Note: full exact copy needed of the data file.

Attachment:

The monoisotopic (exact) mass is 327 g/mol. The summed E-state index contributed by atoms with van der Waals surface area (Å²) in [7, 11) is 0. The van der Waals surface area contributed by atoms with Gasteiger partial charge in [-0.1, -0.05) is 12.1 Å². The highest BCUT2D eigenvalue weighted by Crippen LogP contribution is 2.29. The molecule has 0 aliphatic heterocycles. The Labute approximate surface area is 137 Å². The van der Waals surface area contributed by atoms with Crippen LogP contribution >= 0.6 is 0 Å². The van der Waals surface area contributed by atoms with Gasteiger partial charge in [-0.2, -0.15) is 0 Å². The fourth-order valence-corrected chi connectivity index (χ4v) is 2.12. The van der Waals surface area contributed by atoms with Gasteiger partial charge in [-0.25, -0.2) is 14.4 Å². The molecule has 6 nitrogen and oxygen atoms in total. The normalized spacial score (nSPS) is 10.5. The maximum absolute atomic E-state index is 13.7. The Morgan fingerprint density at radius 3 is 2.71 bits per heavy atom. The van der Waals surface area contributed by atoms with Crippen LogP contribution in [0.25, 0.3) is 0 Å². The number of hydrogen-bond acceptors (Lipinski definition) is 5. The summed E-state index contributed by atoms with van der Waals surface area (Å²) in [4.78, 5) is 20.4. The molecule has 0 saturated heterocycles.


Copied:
The monoisotopic (exact) mass is 327 g/mol. The summed E-state index contributed by atoms with van der Waals surface area (Å²) in [7, 11) is 0. The van der Waals surface area contributed by atoms with Gasteiger partial charge in [-0.1, -0.05) is 12.1 Å². The highest BCUT2D eigenvalue weighted by Crippen LogP contribution is 2.29. The molecule has 0 aliphatic heterocycles. The Labute approximate surface area is 137 Å². The van der Waals surface area contributed by atoms with Crippen LogP contribution >= 0.6 is 0 Å². The van der Waals surface area contributed by atoms with Gasteiger partial charge in [-0.2, -0.15) is 0 Å². The fourth-order valence-corrected chi connectivity index (χ4v) is 2.12. The van der Waals surface area contributed by atoms with Gasteiger partial charge in [-0.25, -0.2) is 14.4 Å². The molecule has 6 nitrogen and oxygen atoms in total. The normalized spacial score (nSPS) is 10.5. The maximum absolute atomic E-state index is 13.7. The Morgan fingerprint density at radius 3 is 2.71 bits per heavy atom. The van der Waals surface area contributed by atoms with Crippen LogP contribution in [0.25, 0.3) is 0 Å². The number of hydrogen-bond acceptors (Lipinski definition) is 5. The summed E-state index contributed by atoms with van der Waals surface area (Å²) in [4.78, 5) is 20.4. The molecule has 0 saturated heterocycles.